NEW ARTISTS' EDITIONS PREVIEW AND BOOK LAUNCH
In association with Tate Publishing and Afterall, London
Thursday 18 December 2008, 6-9pm
DOUGLAS GORDON, ANTHONY MCCALL, and MARTHA ROSLER
ART AND THE MOVING IMAGE: A CRITICAL READER, Edited by Tanya Leighton; General Editor: Charles Esche
To celebrate three new artists' editions by Douglas Gordon, Anthony McCall, and Martha Rosler, and the launch of the critical reader Art and the Moving Image, published by Tate Publishing in association with Afterall, London, we are pleased to invite you to the preview at Tanya Leighton Gallery, Berlin. This book will be available at the gallery at a special discounted price of 25 Euro.
For further details on the editions please click here. To place an order please contact the gallery at 49(0)30 221607770 or email email@example.com quoting "Editions" in the subject line.
In his most well-known works - in video, photography, and sculpture - Scottish artist Douglas Gordon (b. 1966) explores such universal dualities as life and death or good and evil. Focusing on the familiarity and popularity of moving pictures Gordon manipulates, reframes, and superimposes them to alter viewers' perceptions. In cooperation with Gagosian Gallery.
British artist Anthony McCall (b. 1946), a key figure in the London Film-makers Co-operative in the 1970s, has developed a cross-disciplinary practice in which film, sculpture, installation, drawing, and performance overlap. McCall's edition draws from his 'solid light' film series and dates back to 1973, the same year that the now-legendary Line Describing a Cone was made. Courtesy of Sean Kelly Gallery, New York.
Since the early 1970s, American artist Martha Rosler (b. 1943), has used video as well as photography, performance, and writing to reveal the constructed nature of our cultural reality. A central figure in the history of video art, Rosler has examined what she has famously described as 'video's utopian moment' - the idea of video as a vehicle for provoking social transformation. Her work is concerned with everyday life and the public sphere, often with an eye to women's experience. Recurrent points of focus are the media and war as well as architecture and the built environment. Courtesy of Galerie Christian Nagel, Berlin.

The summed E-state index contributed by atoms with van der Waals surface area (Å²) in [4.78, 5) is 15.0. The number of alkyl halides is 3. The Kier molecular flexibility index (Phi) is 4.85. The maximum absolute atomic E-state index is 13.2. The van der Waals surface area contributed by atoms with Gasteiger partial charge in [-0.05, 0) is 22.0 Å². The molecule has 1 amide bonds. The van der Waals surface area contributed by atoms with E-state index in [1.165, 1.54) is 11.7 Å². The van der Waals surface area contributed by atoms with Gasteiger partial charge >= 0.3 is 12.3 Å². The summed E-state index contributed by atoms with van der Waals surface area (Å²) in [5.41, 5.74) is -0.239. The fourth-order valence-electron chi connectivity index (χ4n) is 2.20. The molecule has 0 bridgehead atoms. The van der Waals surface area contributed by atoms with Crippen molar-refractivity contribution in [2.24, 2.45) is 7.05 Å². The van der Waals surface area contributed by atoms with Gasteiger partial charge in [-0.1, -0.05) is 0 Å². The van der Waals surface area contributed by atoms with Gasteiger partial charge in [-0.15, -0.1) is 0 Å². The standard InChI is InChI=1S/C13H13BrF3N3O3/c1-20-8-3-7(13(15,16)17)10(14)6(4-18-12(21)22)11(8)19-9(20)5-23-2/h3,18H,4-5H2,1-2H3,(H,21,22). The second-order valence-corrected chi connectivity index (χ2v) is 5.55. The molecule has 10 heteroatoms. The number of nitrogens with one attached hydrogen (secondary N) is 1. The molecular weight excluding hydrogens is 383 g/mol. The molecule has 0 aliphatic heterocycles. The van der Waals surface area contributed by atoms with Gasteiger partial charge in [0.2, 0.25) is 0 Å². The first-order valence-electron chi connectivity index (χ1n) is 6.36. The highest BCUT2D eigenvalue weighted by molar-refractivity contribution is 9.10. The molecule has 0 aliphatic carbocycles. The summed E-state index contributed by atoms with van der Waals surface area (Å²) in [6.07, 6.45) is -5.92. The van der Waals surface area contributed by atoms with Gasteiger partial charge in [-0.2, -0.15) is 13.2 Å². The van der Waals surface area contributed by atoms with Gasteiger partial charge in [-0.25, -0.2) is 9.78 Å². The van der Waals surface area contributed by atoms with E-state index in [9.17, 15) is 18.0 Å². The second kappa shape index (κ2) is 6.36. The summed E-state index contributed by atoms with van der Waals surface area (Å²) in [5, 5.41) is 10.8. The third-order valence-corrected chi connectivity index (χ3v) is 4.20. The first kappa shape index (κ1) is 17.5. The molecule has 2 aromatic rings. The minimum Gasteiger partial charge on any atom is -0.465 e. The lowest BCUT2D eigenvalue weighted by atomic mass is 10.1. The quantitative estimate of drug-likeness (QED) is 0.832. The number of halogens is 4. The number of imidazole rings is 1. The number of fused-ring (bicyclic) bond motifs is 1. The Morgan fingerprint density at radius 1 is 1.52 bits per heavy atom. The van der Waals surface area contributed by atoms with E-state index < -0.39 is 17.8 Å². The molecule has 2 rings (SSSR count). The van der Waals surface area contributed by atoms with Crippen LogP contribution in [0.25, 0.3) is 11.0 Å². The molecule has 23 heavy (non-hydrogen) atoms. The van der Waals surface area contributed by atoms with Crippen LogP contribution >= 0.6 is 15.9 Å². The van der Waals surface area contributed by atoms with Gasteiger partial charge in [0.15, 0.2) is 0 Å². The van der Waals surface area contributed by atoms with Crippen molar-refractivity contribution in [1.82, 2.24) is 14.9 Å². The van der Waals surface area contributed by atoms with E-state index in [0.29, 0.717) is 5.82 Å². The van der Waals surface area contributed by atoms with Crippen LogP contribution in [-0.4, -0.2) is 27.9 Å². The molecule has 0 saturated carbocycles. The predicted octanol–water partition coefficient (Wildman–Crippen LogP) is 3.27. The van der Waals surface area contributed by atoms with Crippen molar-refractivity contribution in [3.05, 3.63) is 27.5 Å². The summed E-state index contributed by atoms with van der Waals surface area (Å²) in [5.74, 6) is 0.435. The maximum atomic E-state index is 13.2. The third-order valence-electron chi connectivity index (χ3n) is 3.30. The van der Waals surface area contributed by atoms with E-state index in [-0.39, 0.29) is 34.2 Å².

ART AND THE MOVING IMAGE: A CRITICAL READER
Tanya Leighton, ed.; Charles Esche, general ed; Tate Publishing, London, in association with Afterall, 2008.
The mutual fascination between art and cinema has had a great influence on contemporary culture. For the past fifty years, the love/hate affair between the two has triggered vital aesthetic, social and political responses that constantly renew the way we understand our age. This book traces the story from early spatial experiments with film and video technologies to the current widespread use of projected images in museums and galleries. Why has there been a turn to the cinematic in contemporary art? What happens to the moving image when it shifts from the black box to the white cube, when cinema is exhibited? How does this challenge the traditional mediums of film, painting and sculpture? Art and the Moving Image gathers together key texts including new, translated and previously unpublished essays by eminent writers and theorists including Giorgio Agamben, Beatriz Colomina, Serge Daney, Rosalind Krauss, Maurizio Lazzaratto, and Peter Wollen. It offers an essential introduction to the complex field of art and the projected image for both students and general readers.
An indispensable guide to the pivotal role of the moving image within contemporary art.